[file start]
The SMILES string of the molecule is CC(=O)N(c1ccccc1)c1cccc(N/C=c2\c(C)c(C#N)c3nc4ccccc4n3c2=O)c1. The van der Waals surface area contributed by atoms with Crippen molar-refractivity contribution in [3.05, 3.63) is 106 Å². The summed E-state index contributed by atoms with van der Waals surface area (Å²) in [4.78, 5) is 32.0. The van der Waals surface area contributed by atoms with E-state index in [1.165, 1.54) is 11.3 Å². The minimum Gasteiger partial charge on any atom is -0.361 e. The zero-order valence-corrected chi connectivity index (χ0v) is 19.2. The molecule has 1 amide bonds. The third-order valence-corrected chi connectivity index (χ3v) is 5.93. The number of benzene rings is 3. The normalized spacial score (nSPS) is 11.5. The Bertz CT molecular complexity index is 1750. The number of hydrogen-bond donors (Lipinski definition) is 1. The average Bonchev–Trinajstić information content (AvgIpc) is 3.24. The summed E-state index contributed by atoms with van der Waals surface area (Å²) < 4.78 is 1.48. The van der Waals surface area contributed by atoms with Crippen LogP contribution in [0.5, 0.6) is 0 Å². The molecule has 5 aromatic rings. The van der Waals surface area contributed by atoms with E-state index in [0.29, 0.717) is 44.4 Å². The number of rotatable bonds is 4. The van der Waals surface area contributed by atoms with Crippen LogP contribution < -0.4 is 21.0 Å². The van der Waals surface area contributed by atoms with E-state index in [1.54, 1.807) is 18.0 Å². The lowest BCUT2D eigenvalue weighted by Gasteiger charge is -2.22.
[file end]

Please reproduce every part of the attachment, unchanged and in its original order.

The SMILES string of the molecule is CC(=O)N(c1ccccc1)c1cccc(N/C=c2\c(C)c(C#N)c3nc4ccccc4n3c2=O)c1. The van der Waals surface area contributed by atoms with Crippen molar-refractivity contribution in [3.05, 3.63) is 106 Å². The summed E-state index contributed by atoms with van der Waals surface area (Å²) in [4.78, 5) is 32.0. The van der Waals surface area contributed by atoms with E-state index in [1.165, 1.54) is 11.3 Å². The minimum Gasteiger partial charge on any atom is -0.361 e. The zero-order valence-corrected chi connectivity index (χ0v) is 19.2. The molecule has 1 amide bonds. The third-order valence-corrected chi connectivity index (χ3v) is 5.93. The number of benzene rings is 3. The normalized spacial score (nSPS) is 11.5. The Bertz CT molecular complexity index is 1750. The number of hydrogen-bond donors (Lipinski definition) is 1. The average Bonchev–Trinajstić information content (AvgIpc) is 3.24. The summed E-state index contributed by atoms with van der Waals surface area (Å²) < 4.78 is 1.48. The van der Waals surface area contributed by atoms with Crippen LogP contribution in [0.5, 0.6) is 0 Å². The molecule has 5 aromatic rings. The van der Waals surface area contributed by atoms with E-state index in [0.29, 0.717) is 44.4 Å². The number of rotatable bonds is 4. The van der Waals surface area contributed by atoms with Crippen LogP contribution < -0.4 is 21.0 Å². The van der Waals surface area contributed by atoms with E-state index in [1.54, 1.807) is 18.0 Å². The lowest BCUT2D eigenvalue weighted by Gasteiger charge is -2.22.